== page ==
What is Cholesterol?
- Cholesterol is a fatty substance made by the liver that is necessary to produce certain hormones and insulate nerves. Cholesterol is also found in foods like meats, poultry, and dairy products. Our bodies produce enough cholesterol naturally in the liver that much of the cholesterol supplied in our diet is not needed.
- Too much cholesterol can cause fatty build-ups on the walls of your arteries, decreasing their capacity to carry blood.
- Having high cholesterol levels can lead to cardiovascular disease—America’s #1 killer for both men and women.
Scientists have identified different components of cholesterol that are important to monitor. Three of these components are:
- Good cholesterol: high density lipids (HDL-C)
- Bad cholesterol: low density lipids (LDL-C)
- Triglycerides: another form of fat in your blood
There are many other components and subcomponents of cholesterol, some of which will be measured in AIM-HIGH.
What is Good Cholesterol?
- High-density lipoprotein, or HDL, is known as the “good” cholesterol. Your body makes HDL cholesterol for your protection. It carries cholesterol away from your arteries. Studies suggest that high levels of HDL cholesterol reduce your risk of heart attack.
What is Bad Cholesterol?
- Low-density lipoprotein, or LDL, is known as the “bad” cholesterol. Too much LDL cholesterol can clog your arteries, increasing your risk of heart attack and stroke.
What are Triglycerides?
- Triglycerides are the chemical form in which most fat exists in food as well as in the body. Calories ingested in a meal and not used immediately by your body are converted to triglycerides and stored as fat. Having high triglycerides can lead to coronary artery disease in some people.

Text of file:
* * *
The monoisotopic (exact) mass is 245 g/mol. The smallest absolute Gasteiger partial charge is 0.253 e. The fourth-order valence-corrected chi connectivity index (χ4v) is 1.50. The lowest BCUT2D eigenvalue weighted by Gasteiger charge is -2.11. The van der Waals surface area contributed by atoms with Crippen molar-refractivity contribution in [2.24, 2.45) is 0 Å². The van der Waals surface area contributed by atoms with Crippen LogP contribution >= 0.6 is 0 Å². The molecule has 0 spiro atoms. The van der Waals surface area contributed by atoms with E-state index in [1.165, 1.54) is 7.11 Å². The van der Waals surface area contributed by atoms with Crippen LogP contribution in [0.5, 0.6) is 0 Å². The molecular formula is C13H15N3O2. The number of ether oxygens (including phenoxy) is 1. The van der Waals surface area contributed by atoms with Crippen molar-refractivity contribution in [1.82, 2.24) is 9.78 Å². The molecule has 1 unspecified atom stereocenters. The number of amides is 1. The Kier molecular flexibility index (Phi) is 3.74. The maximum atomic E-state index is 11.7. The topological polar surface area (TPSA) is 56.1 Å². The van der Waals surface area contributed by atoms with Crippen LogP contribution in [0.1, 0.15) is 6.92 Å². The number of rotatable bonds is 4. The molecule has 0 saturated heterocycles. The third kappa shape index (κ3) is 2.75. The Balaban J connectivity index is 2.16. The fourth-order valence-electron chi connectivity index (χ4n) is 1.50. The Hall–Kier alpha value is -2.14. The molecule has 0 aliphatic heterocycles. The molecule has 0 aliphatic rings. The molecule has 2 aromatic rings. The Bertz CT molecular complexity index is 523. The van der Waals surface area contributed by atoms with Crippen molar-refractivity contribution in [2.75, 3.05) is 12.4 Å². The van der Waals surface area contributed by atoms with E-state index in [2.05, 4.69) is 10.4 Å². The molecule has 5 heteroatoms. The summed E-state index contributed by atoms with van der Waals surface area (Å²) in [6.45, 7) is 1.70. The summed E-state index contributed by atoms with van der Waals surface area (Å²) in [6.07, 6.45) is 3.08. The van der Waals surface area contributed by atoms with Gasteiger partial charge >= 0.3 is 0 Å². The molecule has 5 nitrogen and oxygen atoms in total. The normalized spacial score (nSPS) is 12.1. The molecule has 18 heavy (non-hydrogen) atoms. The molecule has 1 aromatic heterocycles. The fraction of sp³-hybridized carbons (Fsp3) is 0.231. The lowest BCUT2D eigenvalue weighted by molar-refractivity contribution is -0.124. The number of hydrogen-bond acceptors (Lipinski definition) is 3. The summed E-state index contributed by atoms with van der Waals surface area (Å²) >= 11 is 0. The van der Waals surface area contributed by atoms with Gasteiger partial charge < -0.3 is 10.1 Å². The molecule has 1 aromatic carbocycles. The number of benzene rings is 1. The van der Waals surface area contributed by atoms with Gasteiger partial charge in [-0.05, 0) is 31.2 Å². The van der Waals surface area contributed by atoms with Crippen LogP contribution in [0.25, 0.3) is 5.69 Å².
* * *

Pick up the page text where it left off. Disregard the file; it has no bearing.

What Affects Cholesterol?
- Diet: It is important to know the amount of cholesterol in the foods that you eat. Eating foods that are high in saturated fats can increase your cholesterol levels which can lead to cardiovascular disease.
- Exercise: Regular exercise is good for your health and can lower your total cholesterol. By exercising regularly you can lower your bad cholesterol and raise your good cholesterol, and it can help you lose weight. Swimming, jogging and walking are good examples of exercises that can improve your heart health when included in your daily routine.
- Weight: Being overweight can increase your cholesterol levels. Losing weight will help lower your bad cholesterol, raise your good cholesterol and lower your triglyceride levels.
- Age & Gender: As you get older, your cholesterol levels generally rise. Before menopause, women generally have lower cholesterol levels than men of the same age. But, after menopause, women’s cholesterol levels do rise.
- Heredity: High blood cholesterol can run in families.
Additional Information on Cholesterol:
- The U.S. National Heart, Lung, and Blood Institute convened a panel of experts to draft guidelines regarding management of cholesterol in preventing cardiovascular events such as heart attacks and stroke. To read these guidelines visit this web site:
- The American Heart Association (AHA) has published education materials on managing abnormal lipid levels and suggests methods to monitor cholesterol levels. The ratio of LDL-C or total cholesterol to HDL-C is one benchmark for estimating the risk of CHD. To read more about cholesterol levels and health risks, visit: